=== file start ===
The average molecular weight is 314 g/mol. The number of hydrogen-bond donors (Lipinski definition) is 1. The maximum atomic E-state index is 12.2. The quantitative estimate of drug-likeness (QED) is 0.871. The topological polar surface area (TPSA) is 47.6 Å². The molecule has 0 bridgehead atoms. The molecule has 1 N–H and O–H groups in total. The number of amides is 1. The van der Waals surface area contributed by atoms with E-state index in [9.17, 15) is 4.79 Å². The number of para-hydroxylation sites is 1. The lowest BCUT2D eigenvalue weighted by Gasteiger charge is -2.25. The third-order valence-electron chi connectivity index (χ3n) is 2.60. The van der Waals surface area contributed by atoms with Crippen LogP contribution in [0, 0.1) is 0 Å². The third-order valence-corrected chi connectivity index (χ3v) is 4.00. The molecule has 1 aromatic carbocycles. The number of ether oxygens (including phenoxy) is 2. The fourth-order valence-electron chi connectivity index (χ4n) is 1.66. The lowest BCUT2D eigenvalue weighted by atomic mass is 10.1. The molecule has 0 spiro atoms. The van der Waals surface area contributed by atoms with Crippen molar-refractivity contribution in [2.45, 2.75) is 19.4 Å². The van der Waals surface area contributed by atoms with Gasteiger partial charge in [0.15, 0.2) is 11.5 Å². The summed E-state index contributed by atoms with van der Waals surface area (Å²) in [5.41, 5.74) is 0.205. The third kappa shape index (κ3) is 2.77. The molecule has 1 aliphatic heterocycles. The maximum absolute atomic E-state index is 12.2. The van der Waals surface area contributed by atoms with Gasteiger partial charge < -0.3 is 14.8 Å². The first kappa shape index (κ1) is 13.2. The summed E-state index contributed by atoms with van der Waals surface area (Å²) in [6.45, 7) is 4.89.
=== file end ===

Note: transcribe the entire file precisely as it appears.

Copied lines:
The average molecular weight is 314 g/mol. The number of hydrogen-bond donors (Lipinski definition) is 1. The maximum atomic E-state index is 12.2. The quantitative estimate of drug-likeness (QED) is 0.871. The topological polar surface area (TPSA) is 47.6 Å². The molecule has 0 bridgehead atoms. The molecule has 1 N–H and O–H groups in total. The number of amides is 1. The van der Waals surface area contributed by atoms with E-state index in [9.17, 15) is 4.79 Å². The number of para-hydroxylation sites is 1. The lowest BCUT2D eigenvalue weighted by Gasteiger charge is -2.25. The third-order valence-electron chi connectivity index (χ3n) is 2.60. The van der Waals surface area contributed by atoms with Crippen LogP contribution in [0, 0.1) is 0 Å². The third-order valence-corrected chi connectivity index (χ3v) is 4.00. The molecule has 1 aromatic carbocycles. The number of ether oxygens (including phenoxy) is 2. The fourth-order valence-electron chi connectivity index (χ4n) is 1.66. The lowest BCUT2D eigenvalue weighted by atomic mass is 10.1. The molecule has 0 spiro atoms. The van der Waals surface area contributed by atoms with Crippen molar-refractivity contribution in [2.45, 2.75) is 19.4 Å². The van der Waals surface area contributed by atoms with Gasteiger partial charge in [0.15, 0.2) is 11.5 Å². The summed E-state index contributed by atoms with van der Waals surface area (Å²) in [5.41, 5.74) is 0.205. The third kappa shape index (κ3) is 2.77. The molecule has 1 aliphatic heterocycles. The maximum absolute atomic E-state index is 12.2. The van der Waals surface area contributed by atoms with Gasteiger partial charge < -0.3 is 14.8 Å². The first kappa shape index (κ1) is 13.2. The summed E-state index contributed by atoms with van der Waals surface area (Å²) in [6.45, 7) is 4.89.